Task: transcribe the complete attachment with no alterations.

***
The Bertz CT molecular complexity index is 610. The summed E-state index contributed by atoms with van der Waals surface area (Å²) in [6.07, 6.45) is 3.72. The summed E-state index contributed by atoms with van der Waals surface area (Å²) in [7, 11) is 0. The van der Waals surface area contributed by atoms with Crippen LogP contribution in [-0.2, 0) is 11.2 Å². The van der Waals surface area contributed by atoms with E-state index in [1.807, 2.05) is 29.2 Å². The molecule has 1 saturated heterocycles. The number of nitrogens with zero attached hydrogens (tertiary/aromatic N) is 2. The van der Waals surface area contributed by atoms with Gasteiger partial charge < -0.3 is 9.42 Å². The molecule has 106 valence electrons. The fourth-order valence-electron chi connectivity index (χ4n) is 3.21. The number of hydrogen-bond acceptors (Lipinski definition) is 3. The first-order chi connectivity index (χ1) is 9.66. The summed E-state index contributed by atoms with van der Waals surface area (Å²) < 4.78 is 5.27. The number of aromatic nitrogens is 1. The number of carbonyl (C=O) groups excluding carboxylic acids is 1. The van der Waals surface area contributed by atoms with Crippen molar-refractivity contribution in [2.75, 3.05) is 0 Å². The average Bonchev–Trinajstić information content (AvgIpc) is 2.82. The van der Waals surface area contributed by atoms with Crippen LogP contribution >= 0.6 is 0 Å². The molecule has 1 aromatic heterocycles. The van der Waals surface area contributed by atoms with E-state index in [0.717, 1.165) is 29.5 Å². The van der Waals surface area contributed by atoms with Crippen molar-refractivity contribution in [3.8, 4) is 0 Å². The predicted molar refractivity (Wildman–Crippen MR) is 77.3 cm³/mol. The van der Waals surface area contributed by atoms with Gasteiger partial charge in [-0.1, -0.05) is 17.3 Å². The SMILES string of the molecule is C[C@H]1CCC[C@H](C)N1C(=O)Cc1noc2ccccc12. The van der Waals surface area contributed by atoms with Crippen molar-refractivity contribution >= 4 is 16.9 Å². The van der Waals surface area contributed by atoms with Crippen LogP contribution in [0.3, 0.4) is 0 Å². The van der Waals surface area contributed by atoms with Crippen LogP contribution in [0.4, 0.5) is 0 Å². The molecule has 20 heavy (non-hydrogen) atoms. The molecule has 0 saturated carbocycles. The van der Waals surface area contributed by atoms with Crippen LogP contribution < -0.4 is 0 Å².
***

The Bertz CT molecular complexity index is 610. The summed E-state index contributed by atoms with van der Waals surface area (Å²) in [6.07, 6.45) is 3.72. The summed E-state index contributed by atoms with van der Waals surface area (Å²) in [7, 11) is 0. The van der Waals surface area contributed by atoms with Crippen LogP contribution in [-0.2, 0) is 11.2 Å². The van der Waals surface area contributed by atoms with E-state index in [1.807, 2.05) is 29.2 Å². The molecule has 1 saturated heterocycles. The number of nitrogens with zero attached hydrogens (tertiary/aromatic N) is 2. The van der Waals surface area contributed by atoms with Gasteiger partial charge < -0.3 is 9.42 Å². The molecule has 106 valence electrons. The fourth-order valence-electron chi connectivity index (χ4n) is 3.21. The number of hydrogen-bond acceptors (Lipinski definition) is 3. The first-order chi connectivity index (χ1) is 9.66. The summed E-state index contributed by atoms with van der Waals surface area (Å²) < 4.78 is 5.27. The number of aromatic nitrogens is 1. The number of carbonyl (C=O) groups excluding carboxylic acids is 1. The van der Waals surface area contributed by atoms with Crippen molar-refractivity contribution in [2.75, 3.05) is 0 Å². The average Bonchev–Trinajstić information content (AvgIpc) is 2.82. The van der Waals surface area contributed by atoms with Crippen LogP contribution >= 0.6 is 0 Å². The molecule has 1 aromatic heterocycles. The van der Waals surface area contributed by atoms with E-state index in [0.717, 1.165) is 29.5 Å². The van der Waals surface area contributed by atoms with Crippen molar-refractivity contribution in [3.8, 4) is 0 Å². The predicted molar refractivity (Wildman–Crippen MR) is 77.3 cm³/mol. The van der Waals surface area contributed by atoms with Gasteiger partial charge in [-0.1, -0.05) is 17.3 Å². The SMILES string of the molecule is C[C@H]1CCC[C@H](C)N1C(=O)Cc1noc2ccccc12. The van der Waals surface area contributed by atoms with Crippen molar-refractivity contribution >= 4 is 16.9 Å². The van der Waals surface area contributed by atoms with Crippen LogP contribution in [0.3, 0.4) is 0 Å². The van der Waals surface area contributed by atoms with Crippen LogP contribution in [0.4, 0.5) is 0 Å². The molecule has 20 heavy (non-hydrogen) atoms. The molecule has 0 saturated carbocycles. The van der Waals surface area contributed by atoms with Crippen LogP contribution < -0.4 is 0 Å².